Three Caribbean islands and Morocco are likely to join the red list in the next review of travel guidance, experts have forecast.
Jamaica, St Lucia and Dominica have experienced steep rises in Covid cases, while the north African country has struggled to recover from its highest ever spike in infections, which peaked earlier this month.
They are set to be downgraded from amber alongside as part of the traffic light lists update expected later this week, according to analysis by travel consultants The PC Agency.
The analysis also indicates eight green countries, including three other popular Caribbean destinations, could be downgraded to amber: Israel, Croatia, Madeira, Lithuania, Montserrat, Anguilla, Antigua and Turks and Caicos.
The agency, which correctly predicted all the green list additions at the last review in early August, also found Covid rates in some popular European destinations were high enough for them to be downgraded.
But, CEO Paul Charles said: ‘Much of Europe won’t change because the government would create utter chaos at our borders during the Bank Holiday weekend and week if they chose to turn some of the most popular countries red, such as Balearics or Spain, and force so many people into hotel quarantine.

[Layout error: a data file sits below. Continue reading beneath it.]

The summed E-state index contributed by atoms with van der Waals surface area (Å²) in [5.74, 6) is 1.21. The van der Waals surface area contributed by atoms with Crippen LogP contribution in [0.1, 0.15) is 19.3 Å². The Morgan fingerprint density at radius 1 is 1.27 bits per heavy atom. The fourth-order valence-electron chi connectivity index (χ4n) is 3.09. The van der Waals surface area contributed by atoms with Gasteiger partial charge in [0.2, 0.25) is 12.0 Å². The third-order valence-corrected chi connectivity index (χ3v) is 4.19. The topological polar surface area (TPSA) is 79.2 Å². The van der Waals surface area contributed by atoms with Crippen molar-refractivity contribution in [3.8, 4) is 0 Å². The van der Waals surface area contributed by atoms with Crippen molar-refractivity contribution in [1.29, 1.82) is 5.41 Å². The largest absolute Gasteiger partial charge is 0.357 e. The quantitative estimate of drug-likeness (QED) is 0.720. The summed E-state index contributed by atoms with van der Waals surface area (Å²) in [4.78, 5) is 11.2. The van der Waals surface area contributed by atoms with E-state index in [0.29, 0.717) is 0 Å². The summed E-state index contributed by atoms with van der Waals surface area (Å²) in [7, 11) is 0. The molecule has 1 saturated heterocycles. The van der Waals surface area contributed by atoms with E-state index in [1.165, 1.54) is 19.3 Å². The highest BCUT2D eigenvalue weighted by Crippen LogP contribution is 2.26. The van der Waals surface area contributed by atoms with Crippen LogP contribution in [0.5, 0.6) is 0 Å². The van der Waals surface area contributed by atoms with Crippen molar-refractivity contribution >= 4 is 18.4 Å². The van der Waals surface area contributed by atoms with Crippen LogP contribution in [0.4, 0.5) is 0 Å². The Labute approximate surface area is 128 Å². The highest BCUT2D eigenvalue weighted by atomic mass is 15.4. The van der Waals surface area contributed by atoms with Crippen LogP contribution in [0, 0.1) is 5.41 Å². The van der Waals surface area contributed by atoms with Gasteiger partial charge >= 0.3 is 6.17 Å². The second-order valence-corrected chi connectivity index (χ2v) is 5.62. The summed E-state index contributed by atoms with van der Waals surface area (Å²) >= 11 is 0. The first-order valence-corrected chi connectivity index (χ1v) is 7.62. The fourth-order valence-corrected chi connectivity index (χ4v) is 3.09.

Just five countries were forecast to be upgraded from amber to green: Poland, Bhutan, the Czech Republic, Hungary and Saudi Arabia.
Ministers have also faced mounting pressure to address unfair pricing by private travel test providers.
Holidaymakers complain the complicated system of testing requirements built around the traffic light system has made them more vulnerable to rip-off deals by companies, who are often recommended by the government.
Health Secretary Sajid Javid said on Sunday more than 80 companies have been issued a two-strike warning for listing prices on the Gov.uk ‘find a travel test provider page’ which are lower than the price customers are told to pay at checkout on their own websites.
Another 57 companies have been removed from the page.
The PC Agency said a change to testing rules was still unlikely, but expects the travel update to announce a clampdown by the competition authorities.
Mr Charles continued: ‘It is shameful that Ministers and the regulator have waited until the end of August before taking serious action against cowboy providers.
‘So many families have been forced to pay excessive costs for testing over the summer holidays, often for tests that aren’t really needed for fully-jabbed citizens returning from green countries.
‘The testing regime has put off consumers from travelling and failed to help the travel industry recover fully over the crucial summer period.
The 82 companies warned by the Department of Health made up nearly a fifth of all providers whose pricing and service standards were reviewed.
The PC Agency boss added: ‘A combination of the traffic lights system and testing have been a major barrier to higher consumer confidence.
‘They have to be overhauled significantly to boost bookings and help the travel sector recover.’